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Old 11-02-2019, 11:24 PM   #15
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I think you should plan your trip a month before June or after June. Because the best times to visit Yellowstone National Park are from April to May and between September and October.

These shoulder months offer mild weather and fewer crowds. July and August are the most popular months to visit: The kids are out of school, and the weather is warm enough to sleep outside.

However, this park is very popular for it's cold environment. Temperatures drops into the 30s even in the summer. During the winter temperatures drops from subzero digits to the high 20s. Don't fear of that situation: There's nothing quite like seeing plumes of steam rise from beneath a thick blanket of snow and ice.
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Old 11-03-2019, 12:09 AM   #16
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We have stayed at two different RV Parks in West Yellowstone, when we go back and stay at the Grizzly RV Park again. I loved hearing the wolves at the Wolf Rehab Center nearby, there were lots of food choices, riding our bikes was easy and the people that we met were fantastic. You might also consider visiting Glacier NP while you are in the area, we did not and I have regretted that decision... so next time we will take the time and go there. Most of the Campgrounds that we saw in the park were very crowded and difficult to navigate. We made it to the East Entrance and then we left out staying in Cody Wyoming and loved staying there. The Wild Bill Cody Museum was very worth the time spent there and we just happened to be there for the Plains Indian Pow Wow. While staying in West Yellowstone, we did a few side trips, the trip to Nevada City, WY was great, the side trip to a Bear Park in Idaho was a little disappointing. We really enjoyed our time in Yellowstone and look forward to our return there. JH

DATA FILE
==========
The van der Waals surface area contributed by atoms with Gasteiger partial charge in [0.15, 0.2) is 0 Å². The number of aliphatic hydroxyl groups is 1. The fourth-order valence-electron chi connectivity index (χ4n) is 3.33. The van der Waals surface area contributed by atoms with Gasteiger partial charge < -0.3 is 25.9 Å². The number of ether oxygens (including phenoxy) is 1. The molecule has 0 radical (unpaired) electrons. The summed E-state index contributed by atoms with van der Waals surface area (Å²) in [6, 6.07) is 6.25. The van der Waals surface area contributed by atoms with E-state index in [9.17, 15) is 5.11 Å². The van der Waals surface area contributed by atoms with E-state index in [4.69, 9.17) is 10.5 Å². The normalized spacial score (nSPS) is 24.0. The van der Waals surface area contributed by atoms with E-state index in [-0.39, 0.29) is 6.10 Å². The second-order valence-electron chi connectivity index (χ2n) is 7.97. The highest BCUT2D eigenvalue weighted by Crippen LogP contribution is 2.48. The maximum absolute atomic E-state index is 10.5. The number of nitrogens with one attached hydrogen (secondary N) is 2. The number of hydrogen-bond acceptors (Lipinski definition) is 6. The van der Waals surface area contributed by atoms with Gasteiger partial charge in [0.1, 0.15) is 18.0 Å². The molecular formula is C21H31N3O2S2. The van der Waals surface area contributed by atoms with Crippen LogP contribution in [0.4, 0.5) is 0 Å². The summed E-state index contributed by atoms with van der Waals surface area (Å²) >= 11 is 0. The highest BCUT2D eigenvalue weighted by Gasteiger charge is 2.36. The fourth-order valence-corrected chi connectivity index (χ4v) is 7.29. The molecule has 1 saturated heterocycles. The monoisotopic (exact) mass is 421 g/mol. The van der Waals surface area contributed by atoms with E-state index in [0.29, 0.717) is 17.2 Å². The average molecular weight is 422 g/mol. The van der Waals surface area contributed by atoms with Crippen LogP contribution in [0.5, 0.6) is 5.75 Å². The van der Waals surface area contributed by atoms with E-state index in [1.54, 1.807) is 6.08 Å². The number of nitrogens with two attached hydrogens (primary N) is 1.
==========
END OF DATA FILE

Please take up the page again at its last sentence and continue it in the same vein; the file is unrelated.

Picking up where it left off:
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Old 11-04-2019, 09:55 PM   #17
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Ditto on Glacier NP...Going To The Sun Road is not to miss. Actually, you can’t miss it as it is basically the only road in the park. Loved Avalanche Campground, Avalanche Trail, and Hidden Lake. Beautiful country.
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Old 11-12-2019, 09:12 PM   #18
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"1. Have you done it? (In a pop-up, travel trailer, fifth-wheel, motor coach, etc.)"

We have done it in a car and a travel trailer. Car was a day trip on a family visit round robin vacation. Travel trailer visit was the front end of a trip for a wedding. We spent a week in Yellowstone at the FHU campground at Fishing Bridge.

"2. Would you do it (or do it again)?"